“We always find ways to present challenges to our people so they commit to taking on those challenges and making them their own,” he says.
“It’s a process of continuous improvement because doing the same thing all the time is boring. We all need something that develops us and makes us better people.”
Focusing on the future
ArcelorMittal Mexico has swiftly become the largest producer of crude steel in Mexico. It currently produces four million metric tons each year and is targeting significant growth. “Our vision in the short-term is to reach 5.3 million metric tons of finished product that goes to the automotive construction industry, metal mechanics, general industry and distribution,” Cairo explains.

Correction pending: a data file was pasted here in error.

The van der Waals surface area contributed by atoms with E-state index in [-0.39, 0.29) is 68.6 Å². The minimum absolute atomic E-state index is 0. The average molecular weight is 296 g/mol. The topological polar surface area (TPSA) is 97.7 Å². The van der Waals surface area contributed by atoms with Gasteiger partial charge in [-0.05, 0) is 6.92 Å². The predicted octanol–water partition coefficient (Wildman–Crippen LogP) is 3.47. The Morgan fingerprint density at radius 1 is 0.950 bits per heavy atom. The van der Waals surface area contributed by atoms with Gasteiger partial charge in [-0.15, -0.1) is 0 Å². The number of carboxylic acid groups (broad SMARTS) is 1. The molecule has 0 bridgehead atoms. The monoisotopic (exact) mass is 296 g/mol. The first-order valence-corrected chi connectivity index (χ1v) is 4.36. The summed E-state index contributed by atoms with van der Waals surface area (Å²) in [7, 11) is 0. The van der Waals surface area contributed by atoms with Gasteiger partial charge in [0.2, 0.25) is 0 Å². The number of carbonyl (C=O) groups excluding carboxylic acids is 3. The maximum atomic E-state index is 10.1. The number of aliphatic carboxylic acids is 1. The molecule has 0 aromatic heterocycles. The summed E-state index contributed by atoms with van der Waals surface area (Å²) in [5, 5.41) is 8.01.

The company’s medium to long-term focus is on finding ways to fully harness the power of its network of mines. “We have mines in Sonora, Sinaloa, Colima, Michoacán and we also have concessions in Guerrero, Oaxaca and in different states which are integrated with our main plant in Lazaro Cardenas,” he explains. “Our focus is to integrate vertically, as we are doing, to look for areas of opportunity.”
“We believe in Mexico and that its proximity to the United States and the capacity we have in Mexico will be an area of opportunity for the group in the medium and long-term.”
In addition, ArcelorMittal Mexico is making a significant investment in its Las Truchas iron ore mine – 27 kilometers from its Lazaro Cardenas operation. As part of the revamp, it will construct a new iron ore concentrator along with the required infrastructure to transfer ore feed from the mine to the new facility. This will increase the processing capacity of Las Truchas to 2.3 million metric tons per year.